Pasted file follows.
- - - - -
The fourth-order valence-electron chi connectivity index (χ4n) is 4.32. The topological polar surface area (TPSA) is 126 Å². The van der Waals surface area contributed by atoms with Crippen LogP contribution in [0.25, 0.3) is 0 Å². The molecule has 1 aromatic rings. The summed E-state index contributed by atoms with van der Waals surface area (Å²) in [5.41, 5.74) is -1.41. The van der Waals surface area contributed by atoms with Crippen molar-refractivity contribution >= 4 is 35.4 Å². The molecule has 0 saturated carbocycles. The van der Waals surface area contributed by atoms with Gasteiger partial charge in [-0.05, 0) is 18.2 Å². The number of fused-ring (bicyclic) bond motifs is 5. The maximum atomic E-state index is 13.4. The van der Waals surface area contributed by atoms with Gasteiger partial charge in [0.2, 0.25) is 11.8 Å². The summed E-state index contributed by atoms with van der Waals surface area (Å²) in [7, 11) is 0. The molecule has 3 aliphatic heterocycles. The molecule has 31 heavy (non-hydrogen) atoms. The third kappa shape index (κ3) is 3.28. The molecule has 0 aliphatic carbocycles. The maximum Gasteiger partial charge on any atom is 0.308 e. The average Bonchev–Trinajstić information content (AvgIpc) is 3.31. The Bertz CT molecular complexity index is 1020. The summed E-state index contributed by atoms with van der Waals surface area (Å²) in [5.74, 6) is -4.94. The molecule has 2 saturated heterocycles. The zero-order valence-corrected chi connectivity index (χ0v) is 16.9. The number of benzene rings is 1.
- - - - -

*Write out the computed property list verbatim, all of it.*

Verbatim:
The fourth-order valence-electron chi connectivity index (χ4n) is 4.32. The topological polar surface area (TPSA) is 126 Å². The van der Waals surface area contributed by atoms with Crippen LogP contribution in [0.25, 0.3) is 0 Å². The molecule has 1 aromatic rings. The summed E-state index contributed by atoms with van der Waals surface area (Å²) in [5.41, 5.74) is -1.41. The van der Waals surface area contributed by atoms with Crippen molar-refractivity contribution >= 4 is 35.4 Å². The molecule has 0 saturated carbocycles. The van der Waals surface area contributed by atoms with Gasteiger partial charge in [-0.05, 0) is 18.2 Å². The number of fused-ring (bicyclic) bond motifs is 5. The maximum atomic E-state index is 13.4. The van der Waals surface area contributed by atoms with Gasteiger partial charge in [0.2, 0.25) is 11.8 Å². The summed E-state index contributed by atoms with van der Waals surface area (Å²) in [7, 11) is 0. The molecule has 3 aliphatic heterocycles. The molecule has 31 heavy (non-hydrogen) atoms. The third kappa shape index (κ3) is 3.28. The molecule has 0 aliphatic carbocycles. The maximum Gasteiger partial charge on any atom is 0.308 e. The average Bonchev–Trinajstić information content (AvgIpc) is 3.31. The Bertz CT molecular complexity index is 1020. The summed E-state index contributed by atoms with van der Waals surface area (Å²) in [5.74, 6) is -4.94. The molecule has 2 saturated heterocycles. The zero-order valence-corrected chi connectivity index (χ0v) is 16.9. The number of benzene rings is 1.